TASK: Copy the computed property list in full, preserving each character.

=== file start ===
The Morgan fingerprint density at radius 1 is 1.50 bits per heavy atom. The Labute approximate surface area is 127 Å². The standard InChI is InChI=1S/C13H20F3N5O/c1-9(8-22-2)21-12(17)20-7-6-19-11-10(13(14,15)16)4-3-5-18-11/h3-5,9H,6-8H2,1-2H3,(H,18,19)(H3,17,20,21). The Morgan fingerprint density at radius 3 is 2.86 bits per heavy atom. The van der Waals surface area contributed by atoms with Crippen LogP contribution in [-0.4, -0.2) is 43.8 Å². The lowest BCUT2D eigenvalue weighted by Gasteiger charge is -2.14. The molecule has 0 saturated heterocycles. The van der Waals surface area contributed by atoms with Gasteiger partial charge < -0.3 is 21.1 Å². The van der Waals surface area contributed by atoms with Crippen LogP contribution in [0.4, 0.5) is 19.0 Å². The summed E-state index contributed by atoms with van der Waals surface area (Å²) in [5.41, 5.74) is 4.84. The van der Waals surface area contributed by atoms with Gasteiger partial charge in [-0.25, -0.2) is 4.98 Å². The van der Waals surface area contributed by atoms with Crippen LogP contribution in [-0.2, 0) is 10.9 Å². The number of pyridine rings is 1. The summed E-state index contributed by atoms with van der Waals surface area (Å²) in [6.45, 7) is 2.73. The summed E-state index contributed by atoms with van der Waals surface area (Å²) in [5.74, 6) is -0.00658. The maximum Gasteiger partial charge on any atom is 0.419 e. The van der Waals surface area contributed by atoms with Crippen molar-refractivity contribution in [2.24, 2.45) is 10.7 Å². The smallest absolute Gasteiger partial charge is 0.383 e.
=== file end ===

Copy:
The Morgan fingerprint density at radius 1 is 1.50 bits per heavy atom. The Labute approximate surface area is 127 Å². The standard InChI is InChI=1S/C13H20F3N5O/c1-9(8-22-2)21-12(17)20-7-6-19-11-10(13(14,15)16)4-3-5-18-11/h3-5,9H,6-8H2,1-2H3,(H,18,19)(H3,17,20,21). The Morgan fingerprint density at radius 3 is 2.86 bits per heavy atom. The van der Waals surface area contributed by atoms with Crippen LogP contribution in [-0.4, -0.2) is 43.8 Å². The lowest BCUT2D eigenvalue weighted by Gasteiger charge is -2.14. The molecule has 0 saturated heterocycles. The van der Waals surface area contributed by atoms with Gasteiger partial charge < -0.3 is 21.1 Å². The van der Waals surface area contributed by atoms with Crippen LogP contribution in [0.4, 0.5) is 19.0 Å². The summed E-state index contributed by atoms with van der Waals surface area (Å²) in [5.41, 5.74) is 4.84. The van der Waals surface area contributed by atoms with Gasteiger partial charge in [-0.25, -0.2) is 4.98 Å². The van der Waals surface area contributed by atoms with Crippen LogP contribution in [-0.2, 0) is 10.9 Å². The number of pyridine rings is 1. The summed E-state index contributed by atoms with van der Waals surface area (Å²) in [6.45, 7) is 2.73. The summed E-state index contributed by atoms with van der Waals surface area (Å²) in [5.74, 6) is -0.00658. The maximum Gasteiger partial charge on any atom is 0.419 e. The van der Waals surface area contributed by atoms with Crippen molar-refractivity contribution in [2.24, 2.45) is 10.7 Å². The smallest absolute Gasteiger partial charge is 0.383 e.